Saturday, November 23, 2013

Mount Kaʻala

The Waiʻanae Mountains, formed by volcanic eruptions nearly four-million years ago, have seen centuries of wind and rain, cutting huge valleys and sharp ridges into the extinct volcano.  Mount Kaʻala, the highest peak on the island of Oʻahu, rises to 4,025 feet.

Today, only a small remnant of the mountain's original flat summit remains, surrounded by cliffs and narrow ridges. It’s often hidden by clouds.

Mount Kaʻala is mentioned in Hawaiian mythology as a mountain that the goddess Hiʻiaka, the sister of Pele, climbed on her way back to the island of Hawai‘i from Kaua‘i. From there she saw the destruction that Pele, enraged over her long absence, created by causing a flow of lava over her lands in Puna.

According to Hawaiian traditions, the Kaʻala bog, on the west side of the summit, was once a freshwater pond used as a fishpond. Kamaoha was the goddess of this pond in which shore fish and a kind of mullet were caught. The informant who reported the pond to McAllister called it a luakini fishpond (1933), which might indicate its use only by chiefs.  (TetraTech)

When viewed from Kūkaniloko, the sun sets directly behind the summit of Mount Kaʻala at the vernal and autumnal equinoxes. Thus, it has been suggested that these places may have been of importance in Hawaiian astronomy and calendric determinations. (TetraTech)

Kaʻala is the subject of several ʻŌlelo Noʻeau.

"Ka ua Kolowao o Kaʻala.
The Mountain-creeper rain of Kaʻala.
This rain is accompanied by a mist that seems to creep among the trees."

Ancient Kahuna spoke of Mount Kaʻala as being clothed in the golden cloak of Kāne, the first deity of the Hawaiian pantheon. Kaʻala was the guardian of the road to the west, the path of the sun, the resting place on that great road to death where spirits of the dead return to their homeland.  (CZM)

Several ʻŌlelo No'eau speak of Kaiona, goddess of Kaʻala and the Waiʻanae Mountains.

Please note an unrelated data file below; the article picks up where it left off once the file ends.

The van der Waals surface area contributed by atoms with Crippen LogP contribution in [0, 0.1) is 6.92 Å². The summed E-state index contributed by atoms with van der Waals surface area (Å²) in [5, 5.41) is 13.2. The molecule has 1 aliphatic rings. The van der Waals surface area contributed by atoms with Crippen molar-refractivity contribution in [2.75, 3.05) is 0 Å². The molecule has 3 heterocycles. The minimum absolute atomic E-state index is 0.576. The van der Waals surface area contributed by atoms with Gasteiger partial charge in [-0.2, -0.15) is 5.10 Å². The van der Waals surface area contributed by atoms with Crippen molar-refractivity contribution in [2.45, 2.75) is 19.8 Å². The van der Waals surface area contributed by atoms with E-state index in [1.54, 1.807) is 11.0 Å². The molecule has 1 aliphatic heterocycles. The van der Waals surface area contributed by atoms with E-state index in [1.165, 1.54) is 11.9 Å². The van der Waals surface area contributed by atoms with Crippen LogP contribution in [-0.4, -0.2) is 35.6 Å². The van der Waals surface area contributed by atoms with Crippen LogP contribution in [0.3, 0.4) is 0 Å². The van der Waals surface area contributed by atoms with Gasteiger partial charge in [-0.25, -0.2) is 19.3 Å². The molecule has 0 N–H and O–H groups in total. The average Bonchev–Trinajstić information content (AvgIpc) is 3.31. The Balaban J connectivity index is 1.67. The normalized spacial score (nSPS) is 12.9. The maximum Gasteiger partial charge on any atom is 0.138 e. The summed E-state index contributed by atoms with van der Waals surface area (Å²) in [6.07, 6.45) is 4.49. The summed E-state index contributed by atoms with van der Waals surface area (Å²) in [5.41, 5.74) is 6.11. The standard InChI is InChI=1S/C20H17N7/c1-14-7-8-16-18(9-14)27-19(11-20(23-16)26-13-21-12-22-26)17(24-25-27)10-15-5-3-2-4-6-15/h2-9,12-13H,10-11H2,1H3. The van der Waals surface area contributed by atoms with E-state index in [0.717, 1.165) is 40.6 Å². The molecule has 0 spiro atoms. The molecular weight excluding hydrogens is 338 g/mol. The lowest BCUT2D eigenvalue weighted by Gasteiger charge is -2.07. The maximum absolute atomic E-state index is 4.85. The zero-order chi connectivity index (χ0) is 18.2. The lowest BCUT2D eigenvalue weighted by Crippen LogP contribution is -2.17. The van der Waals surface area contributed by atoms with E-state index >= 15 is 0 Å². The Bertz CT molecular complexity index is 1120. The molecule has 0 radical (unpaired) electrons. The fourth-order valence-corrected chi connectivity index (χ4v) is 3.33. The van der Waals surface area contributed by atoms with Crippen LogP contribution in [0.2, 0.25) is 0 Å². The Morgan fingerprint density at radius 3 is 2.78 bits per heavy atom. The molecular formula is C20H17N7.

Ka wahine hele la o Kaiona, alualu wai li‘ulā o ke kaha pua ‘ōhai.
The woman, Kaiona, who travels in the sunshine pursuing the mirage of the place where the ‘ōhai blossoms grow.

Ke kaha ‘ōhai o Kaiona.
Kaiona's place where the ‘ōhai grows.

He lokomaika‘i ka manu o Kaiona.
Kind is the bird of Kaiona.
Said of one who helps a lost person find his way home.

Kaiona was known for her kindness and helpfulness. She rescued travelers who lost their way while crossing her mountain home by sending an ʻiwa bird to guide lost individuals to safety. This goddess was so beloved by Hawaiians that her name was given to Bernice Pauahi Bishop in mele that honor Pauahi.

In 1970, Hawaiʻi became one of the first states in the country to recognize the importance of its unique natural resources by establishing the State Natural Area Reserves System (NARS.)

Then, in 1981, the 1,100-acre Mount Kaʻala Natural Area Reserve was established to protect the diversity of native ecosystems, including native shrublands, forests and a bog.  (DLNR)

Most of the 1,100-acres of the state natural area reserve at Mount Kaʻala are made up of rugged terrain, including steep, inaccessible gulches. It ranges from wet forest at the top, to lowland dry forest.

The Mount Kaʻala NAR protects Hawaiian plants and animals and ecosystems, most found only in Hawai`i, and some very rare. The only vehicle access is a controlled government road, while arduous ridge trails lead to the summit of Mt. Kaʻala.

There, a boardwalk trail takes you on a walk through a native cloud forest. The boardwalk allows visitors to explore the misty flats of Kaʻala safely, and with a minimum of impact to the fragile plants and animals.

Protection of Mt. Kaʻala Natural Area Reserve’s watershed forests by restoring native forest ecosystems is critical for maintaining the water supply of West and Central Oahu. Volunteers reintroduced the critically endangered kamakahala – with fewer than 100 individuals remaining in the wild – to its native habitat in the ridges of Mt. Kaʻala.

(The FAA maintains an active tracking station at the summit, which is closed to the general public and secured by the US Army from Schofield Barracks. The tracking station can be clearly seen from afar as a white domed shaped structure.)

The image shows Mount Kaʻala (USGS.)  I have added other images to a folder of like name in the Photos section on my Facebook and Google+ pages.

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